What’s happening fam squad. I’m in Seoul, currently on an inspiration trip with Samsung. It’s a pretty rad city, and they’re doing a sick job of showing me around. I’m also not nearly as confused and lost as I assumed I would be. Billy Murray you really scared the shit out of me in that movie. WHAT FINE TRAINING SIR. It is hard to review things though, bc most of the restaurants I go to’s names are written in shapes and lines. But I did go to a new spot with a name I could read called Bover Lounge. It’s really modern and rad. The food is presented in a super Asian way (a good thing) and is all mega delicious. The walls are a really chic grey with gold trim. My friend was siting against that wall during lunch wearing a grey sweater and gold glasses. I took a photo of him. It looks great. 

Bover Lounge 

Tip: food is great. Can’t go wrong with the korean styled or american styled dishes.
Tip: Everything is served with a twist, but in a good way. Not the gross way.

When to come here: for uber chicness

Where: 100, Toegye-ro

Times:  really couldnt say

phone: 02-6020-5755

Hwanghae-Do Wonjo Bindaetteok, Seoul, Korea

I love bindaetteok!

Korean mung bean pancakes are so simple yet so damn tasty!

Every time I visit Seoul, I try and hit Kwangjang Market to try out versions from a few different vendors, and this time, I may have found my favorite joint yet! And as it’s right smack dab in the middle of the market, I’m not sure how I missed it before. Well, actually… maybe I do know how, as it’s the smallest stand in the market, just a husband and wife team toiling at a tiny table…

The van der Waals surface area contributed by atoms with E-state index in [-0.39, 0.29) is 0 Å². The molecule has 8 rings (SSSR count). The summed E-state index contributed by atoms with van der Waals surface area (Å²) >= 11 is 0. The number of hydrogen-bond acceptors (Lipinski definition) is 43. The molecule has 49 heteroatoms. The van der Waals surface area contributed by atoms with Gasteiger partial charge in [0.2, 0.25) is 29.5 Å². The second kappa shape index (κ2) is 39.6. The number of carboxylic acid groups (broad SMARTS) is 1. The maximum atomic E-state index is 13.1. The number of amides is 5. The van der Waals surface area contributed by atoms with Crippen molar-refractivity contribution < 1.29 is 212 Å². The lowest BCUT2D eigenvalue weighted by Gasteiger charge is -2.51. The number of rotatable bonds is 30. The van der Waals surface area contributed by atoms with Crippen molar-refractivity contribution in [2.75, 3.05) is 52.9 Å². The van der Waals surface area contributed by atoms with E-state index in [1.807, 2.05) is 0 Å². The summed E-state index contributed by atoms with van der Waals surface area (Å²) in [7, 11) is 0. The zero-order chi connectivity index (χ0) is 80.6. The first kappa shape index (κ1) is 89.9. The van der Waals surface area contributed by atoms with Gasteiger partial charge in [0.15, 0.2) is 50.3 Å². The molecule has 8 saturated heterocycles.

She cooks while he sits to the side and grinds the mung beans into batter…

I posted a bonus video of him grinding here.




With a pickled onion dipping sauce for added flavor… and crunch!

All for two bucks!

There was a small line, even in the freezing cold, but it moved quickly.

As I said earlier, out of all the bindaetteok places I’ve tried in the market, Hwanghae-Do Wonjo moves to the top of my list.

Oh, and be sure to order a bottle of makkoli to go with it!


Inside Kwangjang Market

6-1 Yeji-dong

Jongno-gu, Seoul


+82 2-2267-0291

anonymous asked:

Hi, may i know what is the address i should send to for both Donghae & Eunhyuk?


✔ Regular & registered mail
✔ Little parcels / gifts
✖ NO perishable food
✖ NO bulky or heavy parcels / gifts


> Korean: 

03169 서울특별시 종로구 사직로8길 31 (내자동, 서울지방경찰청) 홍보단 이동해

> English: 

Postcode: 03169
Lee Donghae 홍보단 (Promotions Unit),31, Sajik-ro 8-gil, Jongno-gu, Seoul


> Korean:

26314 강원도 원주시 가현동 사서함 502ㅡ14호 1군사령부 근무 지원단 군악대 이병 이혁재 

> English:

Postcode: 26314

Lee Hyukjae 이병 이혁재, 1 Command Support Group military band, 502-14, P.O.Box, Gahyun-dong, Wonju-si, Gangwon-do, SOUTH KOREA

* If you cannot write Korean, you can print it and put it on the letter. It’s better to put both versions on the letter to be sure they receive it well.